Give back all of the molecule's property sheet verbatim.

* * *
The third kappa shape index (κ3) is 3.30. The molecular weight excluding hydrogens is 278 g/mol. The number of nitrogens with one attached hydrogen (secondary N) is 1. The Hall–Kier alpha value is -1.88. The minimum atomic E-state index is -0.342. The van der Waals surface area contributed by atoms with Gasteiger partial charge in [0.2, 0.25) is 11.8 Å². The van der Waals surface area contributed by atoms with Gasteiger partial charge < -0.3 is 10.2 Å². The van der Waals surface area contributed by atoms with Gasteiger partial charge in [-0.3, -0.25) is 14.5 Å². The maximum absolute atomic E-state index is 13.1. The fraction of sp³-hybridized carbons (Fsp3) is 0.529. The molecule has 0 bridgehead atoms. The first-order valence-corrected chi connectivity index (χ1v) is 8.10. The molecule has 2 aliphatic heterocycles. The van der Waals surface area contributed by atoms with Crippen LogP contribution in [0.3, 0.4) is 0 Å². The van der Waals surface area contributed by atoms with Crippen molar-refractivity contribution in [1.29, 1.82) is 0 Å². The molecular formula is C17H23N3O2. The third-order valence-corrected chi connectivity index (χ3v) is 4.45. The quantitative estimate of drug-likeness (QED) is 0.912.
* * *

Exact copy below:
The third kappa shape index (κ3) is 3.30. The molecular weight excluding hydrogens is 278 g/mol. The number of nitrogens with one attached hydrogen (secondary N) is 1. The Hall–Kier alpha value is -1.88. The minimum atomic E-state index is -0.342. The van der Waals surface area contributed by atoms with Gasteiger partial charge in [0.2, 0.25) is 11.8 Å². The van der Waals surface area contributed by atoms with Gasteiger partial charge < -0.3 is 10.2 Å². The van der Waals surface area contributed by atoms with Gasteiger partial charge in [-0.3, -0.25) is 14.5 Å². The maximum absolute atomic E-state index is 13.1. The fraction of sp³-hybridized carbons (Fsp3) is 0.529. The molecule has 0 bridgehead atoms. The first-order valence-corrected chi connectivity index (χ1v) is 8.10. The molecule has 2 aliphatic heterocycles. The van der Waals surface area contributed by atoms with Crippen LogP contribution in [0.3, 0.4) is 0 Å². The van der Waals surface area contributed by atoms with Crippen molar-refractivity contribution in [1.29, 1.82) is 0 Å². The molecular formula is C17H23N3O2. The third-order valence-corrected chi connectivity index (χ3v) is 4.45. The quantitative estimate of drug-likeness (QED) is 0.912.